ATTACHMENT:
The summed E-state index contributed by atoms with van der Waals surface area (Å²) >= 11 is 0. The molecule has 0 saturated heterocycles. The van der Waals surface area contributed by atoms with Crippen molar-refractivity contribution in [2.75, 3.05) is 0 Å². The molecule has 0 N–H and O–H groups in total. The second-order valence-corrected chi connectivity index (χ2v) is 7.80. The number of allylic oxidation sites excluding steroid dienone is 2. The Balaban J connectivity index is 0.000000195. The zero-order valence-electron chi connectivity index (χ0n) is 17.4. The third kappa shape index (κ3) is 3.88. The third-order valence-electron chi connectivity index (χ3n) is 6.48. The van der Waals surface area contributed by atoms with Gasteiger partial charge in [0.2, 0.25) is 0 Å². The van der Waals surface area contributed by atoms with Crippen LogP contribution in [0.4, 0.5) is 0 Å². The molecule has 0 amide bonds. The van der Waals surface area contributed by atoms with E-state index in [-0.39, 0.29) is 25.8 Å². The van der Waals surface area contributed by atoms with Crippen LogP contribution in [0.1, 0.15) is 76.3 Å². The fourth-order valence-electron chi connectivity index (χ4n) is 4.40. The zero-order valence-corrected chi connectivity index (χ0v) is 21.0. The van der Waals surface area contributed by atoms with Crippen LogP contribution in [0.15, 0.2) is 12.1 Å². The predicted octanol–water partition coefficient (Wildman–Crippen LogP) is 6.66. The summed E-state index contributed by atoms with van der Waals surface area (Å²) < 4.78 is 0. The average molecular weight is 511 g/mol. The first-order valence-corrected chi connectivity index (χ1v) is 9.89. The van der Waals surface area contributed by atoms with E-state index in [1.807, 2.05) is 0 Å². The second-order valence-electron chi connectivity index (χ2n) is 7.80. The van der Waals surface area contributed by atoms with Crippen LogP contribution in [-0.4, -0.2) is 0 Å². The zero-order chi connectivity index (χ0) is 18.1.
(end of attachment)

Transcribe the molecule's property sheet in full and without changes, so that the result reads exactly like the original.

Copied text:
The summed E-state index contributed by atoms with van der Waals surface area (Å²) >= 11 is 0. The molecule has 0 saturated heterocycles. The van der Waals surface area contributed by atoms with Crippen molar-refractivity contribution in [2.75, 3.05) is 0 Å². The molecule has 0 N–H and O–H groups in total. The second-order valence-corrected chi connectivity index (χ2v) is 7.80. The number of allylic oxidation sites excluding steroid dienone is 2. The Balaban J connectivity index is 0.000000195. The zero-order valence-electron chi connectivity index (χ0n) is 17.4. The third kappa shape index (κ3) is 3.88. The third-order valence-electron chi connectivity index (χ3n) is 6.48. The van der Waals surface area contributed by atoms with Gasteiger partial charge in [0.2, 0.25) is 0 Å². The van der Waals surface area contributed by atoms with Crippen LogP contribution in [0.4, 0.5) is 0 Å². The molecule has 0 amide bonds. The van der Waals surface area contributed by atoms with E-state index in [-0.39, 0.29) is 25.8 Å². The van der Waals surface area contributed by atoms with Crippen LogP contribution in [0.1, 0.15) is 76.3 Å². The fourth-order valence-electron chi connectivity index (χ4n) is 4.40. The zero-order valence-corrected chi connectivity index (χ0v) is 21.0. The van der Waals surface area contributed by atoms with Crippen LogP contribution in [0.15, 0.2) is 12.1 Å². The predicted octanol–water partition coefficient (Wildman–Crippen LogP) is 6.66. The summed E-state index contributed by atoms with van der Waals surface area (Å²) < 4.78 is 0. The average molecular weight is 511 g/mol. The first-order valence-corrected chi connectivity index (χ1v) is 9.89. The van der Waals surface area contributed by atoms with E-state index in [1.807, 2.05) is 0 Å². The second-order valence-electron chi connectivity index (χ2n) is 7.80. The van der Waals surface area contributed by atoms with Crippen LogP contribution in [-0.4, -0.2) is 0 Å². The zero-order chi connectivity index (χ0) is 18.1.